The U.S. Senate passed the Webcaster Settlement Act of 2008, sending it to President Bush’s desk for signature two days after the U.S. House of Representatives okayed the bill.
The bill allows for SoundExchange, on behalf of copyright owners and
performers, to negotiate with Internet radio services through 2015 an
alternative royalty agreement while Congress is in recess.
The negotiations are aimed at setting aside a 2007 decision by the Copyright Royalty Board that set a royalty rate that Internet radio participants said would endanger the fiscal health of webcasting. If the President signs the bill and new royalty agreements are reached, it would set a royalty rate retroactive to 2006, and allow for a framework that could resolve future disputes through 2015, according to an announcement by the Digital Media Association (DiMA).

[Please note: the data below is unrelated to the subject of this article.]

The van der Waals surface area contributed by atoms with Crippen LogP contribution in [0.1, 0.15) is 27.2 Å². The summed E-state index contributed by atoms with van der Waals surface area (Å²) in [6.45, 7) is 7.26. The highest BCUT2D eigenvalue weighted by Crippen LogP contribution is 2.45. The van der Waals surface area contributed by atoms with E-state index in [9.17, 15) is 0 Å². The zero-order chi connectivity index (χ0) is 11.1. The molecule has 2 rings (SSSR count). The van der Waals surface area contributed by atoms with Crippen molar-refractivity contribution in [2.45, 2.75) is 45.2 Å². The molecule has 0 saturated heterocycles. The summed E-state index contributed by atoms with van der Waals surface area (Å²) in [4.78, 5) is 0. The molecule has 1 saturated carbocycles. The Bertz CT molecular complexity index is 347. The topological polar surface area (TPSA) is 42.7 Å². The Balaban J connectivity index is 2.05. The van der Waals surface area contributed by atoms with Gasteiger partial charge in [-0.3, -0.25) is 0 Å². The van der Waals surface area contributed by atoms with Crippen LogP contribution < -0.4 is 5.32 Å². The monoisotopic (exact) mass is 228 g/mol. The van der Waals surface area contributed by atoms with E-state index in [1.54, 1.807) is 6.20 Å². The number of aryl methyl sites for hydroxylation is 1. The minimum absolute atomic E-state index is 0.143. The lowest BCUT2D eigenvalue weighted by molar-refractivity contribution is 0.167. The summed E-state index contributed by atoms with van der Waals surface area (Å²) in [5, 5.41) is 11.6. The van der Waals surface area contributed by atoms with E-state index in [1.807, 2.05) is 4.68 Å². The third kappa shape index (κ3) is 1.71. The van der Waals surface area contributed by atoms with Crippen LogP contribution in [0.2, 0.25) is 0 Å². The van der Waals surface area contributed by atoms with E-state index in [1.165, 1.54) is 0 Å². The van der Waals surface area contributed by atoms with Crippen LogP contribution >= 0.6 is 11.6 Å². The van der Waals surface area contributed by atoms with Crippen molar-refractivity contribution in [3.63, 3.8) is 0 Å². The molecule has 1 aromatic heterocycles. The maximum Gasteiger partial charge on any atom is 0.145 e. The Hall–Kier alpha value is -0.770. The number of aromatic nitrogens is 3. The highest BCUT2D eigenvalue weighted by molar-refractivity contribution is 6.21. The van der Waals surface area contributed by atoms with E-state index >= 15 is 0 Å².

“On behalf of DiMA and our Internet radio members, I want to thank Congress for acting quickly to pass the Webcaster Settlement Act,” said DiMA executive director Jonathan Potter, in a statement. “This legislation will enable DiMA and our member companies, and all Internet radio services, to continue negotiating royalty rates with SoundExchange for the years 2006-2015. We are very hopeful of reaching agreement soon, and thereby creating long-term stability that will re-energize the Internet radio business.”
In addition to DiMA, SoundExchange, National Public Radio (NPR) and the
Recording Industry Association of America (RIAA) also welcomed the bill’s passage in the House of Representatives earlier this week.